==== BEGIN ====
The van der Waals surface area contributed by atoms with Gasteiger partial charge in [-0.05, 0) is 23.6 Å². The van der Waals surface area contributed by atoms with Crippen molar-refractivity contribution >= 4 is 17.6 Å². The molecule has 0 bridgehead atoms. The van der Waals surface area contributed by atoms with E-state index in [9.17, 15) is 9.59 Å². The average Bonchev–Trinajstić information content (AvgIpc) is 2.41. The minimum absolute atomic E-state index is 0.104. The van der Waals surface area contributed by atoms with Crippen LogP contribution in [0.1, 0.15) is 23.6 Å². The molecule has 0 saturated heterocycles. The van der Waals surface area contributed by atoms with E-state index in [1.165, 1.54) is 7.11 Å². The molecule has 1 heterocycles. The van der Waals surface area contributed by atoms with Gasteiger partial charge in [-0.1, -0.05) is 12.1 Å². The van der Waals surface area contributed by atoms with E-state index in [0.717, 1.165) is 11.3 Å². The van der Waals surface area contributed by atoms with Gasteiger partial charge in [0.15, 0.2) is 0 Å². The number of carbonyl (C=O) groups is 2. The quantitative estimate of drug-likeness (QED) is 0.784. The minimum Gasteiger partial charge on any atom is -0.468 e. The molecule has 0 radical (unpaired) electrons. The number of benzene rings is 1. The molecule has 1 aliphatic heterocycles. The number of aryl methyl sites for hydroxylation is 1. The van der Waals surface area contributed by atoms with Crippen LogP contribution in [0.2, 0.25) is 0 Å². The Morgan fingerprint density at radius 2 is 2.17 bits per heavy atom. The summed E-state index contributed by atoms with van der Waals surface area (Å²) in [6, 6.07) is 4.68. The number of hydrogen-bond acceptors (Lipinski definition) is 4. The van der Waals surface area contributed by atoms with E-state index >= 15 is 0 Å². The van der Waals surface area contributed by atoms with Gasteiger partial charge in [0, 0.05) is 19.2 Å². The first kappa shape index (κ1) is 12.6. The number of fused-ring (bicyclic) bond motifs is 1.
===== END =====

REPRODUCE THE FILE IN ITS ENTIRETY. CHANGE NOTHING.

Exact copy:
The van der Waals surface area contributed by atoms with Gasteiger partial charge in [-0.05, 0) is 23.6 Å². The van der Waals surface area contributed by atoms with Crippen molar-refractivity contribution >= 4 is 17.6 Å². The molecule has 0 bridgehead atoms. The van der Waals surface area contributed by atoms with E-state index in [9.17, 15) is 9.59 Å². The average Bonchev–Trinajstić information content (AvgIpc) is 2.41. The minimum absolute atomic E-state index is 0.104. The van der Waals surface area contributed by atoms with Crippen LogP contribution in [0.1, 0.15) is 23.6 Å². The molecule has 0 saturated heterocycles. The van der Waals surface area contributed by atoms with E-state index in [1.165, 1.54) is 7.11 Å². The molecule has 1 heterocycles. The van der Waals surface area contributed by atoms with Gasteiger partial charge in [-0.1, -0.05) is 12.1 Å². The van der Waals surface area contributed by atoms with E-state index in [0.717, 1.165) is 11.3 Å². The van der Waals surface area contributed by atoms with Gasteiger partial charge in [0.15, 0.2) is 0 Å². The number of carbonyl (C=O) groups is 2. The quantitative estimate of drug-likeness (QED) is 0.784. The minimum Gasteiger partial charge on any atom is -0.468 e. The molecule has 0 radical (unpaired) electrons. The number of benzene rings is 1. The molecule has 1 aliphatic heterocycles. The number of aryl methyl sites for hydroxylation is 1. The van der Waals surface area contributed by atoms with Crippen LogP contribution in [0.2, 0.25) is 0 Å². The Morgan fingerprint density at radius 2 is 2.17 bits per heavy atom. The summed E-state index contributed by atoms with van der Waals surface area (Å²) in [6, 6.07) is 4.68. The number of hydrogen-bond acceptors (Lipinski definition) is 4. The van der Waals surface area contributed by atoms with E-state index >= 15 is 0 Å². The van der Waals surface area contributed by atoms with Gasteiger partial charge in [0, 0.05) is 19.2 Å². The first kappa shape index (κ1) is 12.6. The number of fused-ring (bicyclic) bond motifs is 1.